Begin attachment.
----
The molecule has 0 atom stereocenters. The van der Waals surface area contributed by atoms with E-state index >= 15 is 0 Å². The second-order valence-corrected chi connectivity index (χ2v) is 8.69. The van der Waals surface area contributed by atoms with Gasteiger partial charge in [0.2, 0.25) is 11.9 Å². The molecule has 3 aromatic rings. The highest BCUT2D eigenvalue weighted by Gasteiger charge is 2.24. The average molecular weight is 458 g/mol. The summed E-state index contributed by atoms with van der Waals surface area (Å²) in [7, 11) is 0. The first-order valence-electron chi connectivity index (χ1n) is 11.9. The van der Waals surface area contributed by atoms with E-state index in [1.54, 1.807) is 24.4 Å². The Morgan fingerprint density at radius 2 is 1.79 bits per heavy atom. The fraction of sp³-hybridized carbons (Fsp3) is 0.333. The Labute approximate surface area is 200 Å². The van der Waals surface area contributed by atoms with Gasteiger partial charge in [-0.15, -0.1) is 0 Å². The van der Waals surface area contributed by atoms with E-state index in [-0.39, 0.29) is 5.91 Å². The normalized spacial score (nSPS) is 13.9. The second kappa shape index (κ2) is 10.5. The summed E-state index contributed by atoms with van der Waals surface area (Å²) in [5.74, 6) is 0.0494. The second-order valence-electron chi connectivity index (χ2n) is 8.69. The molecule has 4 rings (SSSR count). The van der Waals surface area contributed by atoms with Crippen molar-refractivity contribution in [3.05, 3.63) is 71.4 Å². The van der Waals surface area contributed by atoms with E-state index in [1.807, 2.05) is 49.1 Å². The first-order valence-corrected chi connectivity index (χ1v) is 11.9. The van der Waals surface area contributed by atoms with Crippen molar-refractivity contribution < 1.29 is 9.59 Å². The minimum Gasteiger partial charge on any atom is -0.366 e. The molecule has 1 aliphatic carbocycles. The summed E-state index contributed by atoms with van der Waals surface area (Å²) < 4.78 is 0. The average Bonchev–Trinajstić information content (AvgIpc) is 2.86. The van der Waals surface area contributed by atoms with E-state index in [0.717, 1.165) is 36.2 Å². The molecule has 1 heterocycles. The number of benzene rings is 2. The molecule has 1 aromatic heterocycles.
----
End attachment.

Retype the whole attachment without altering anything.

The molecule has 0 atom stereocenters. The van der Waals surface area contributed by atoms with E-state index >= 15 is 0 Å². The second-order valence-corrected chi connectivity index (χ2v) is 8.69. The van der Waals surface area contributed by atoms with Gasteiger partial charge in [0.2, 0.25) is 11.9 Å². The molecule has 3 aromatic rings. The highest BCUT2D eigenvalue weighted by Gasteiger charge is 2.24. The average molecular weight is 458 g/mol. The summed E-state index contributed by atoms with van der Waals surface area (Å²) in [7, 11) is 0. The first-order valence-electron chi connectivity index (χ1n) is 11.9. The van der Waals surface area contributed by atoms with E-state index in [1.54, 1.807) is 24.4 Å². The Morgan fingerprint density at radius 2 is 1.79 bits per heavy atom. The fraction of sp³-hybridized carbons (Fsp3) is 0.333. The Labute approximate surface area is 200 Å². The van der Waals surface area contributed by atoms with Gasteiger partial charge in [-0.15, -0.1) is 0 Å². The van der Waals surface area contributed by atoms with E-state index in [-0.39, 0.29) is 5.91 Å². The normalized spacial score (nSPS) is 13.9. The second kappa shape index (κ2) is 10.5. The summed E-state index contributed by atoms with van der Waals surface area (Å²) in [5.74, 6) is 0.0494. The second-order valence-electron chi connectivity index (χ2n) is 8.69. The molecule has 4 rings (SSSR count). The van der Waals surface area contributed by atoms with Crippen molar-refractivity contribution in [3.05, 3.63) is 71.4 Å². The van der Waals surface area contributed by atoms with E-state index in [1.807, 2.05) is 49.1 Å². The first-order valence-corrected chi connectivity index (χ1v) is 11.9. The van der Waals surface area contributed by atoms with Crippen molar-refractivity contribution < 1.29 is 9.59 Å². The minimum Gasteiger partial charge on any atom is -0.366 e. The molecule has 1 aliphatic carbocycles. The summed E-state index contributed by atoms with van der Waals surface area (Å²) < 4.78 is 0. The average Bonchev–Trinajstić information content (AvgIpc) is 2.86. The van der Waals surface area contributed by atoms with E-state index in [0.717, 1.165) is 36.2 Å². The molecule has 1 heterocycles. The number of benzene rings is 2. The molecule has 1 aromatic heterocycles.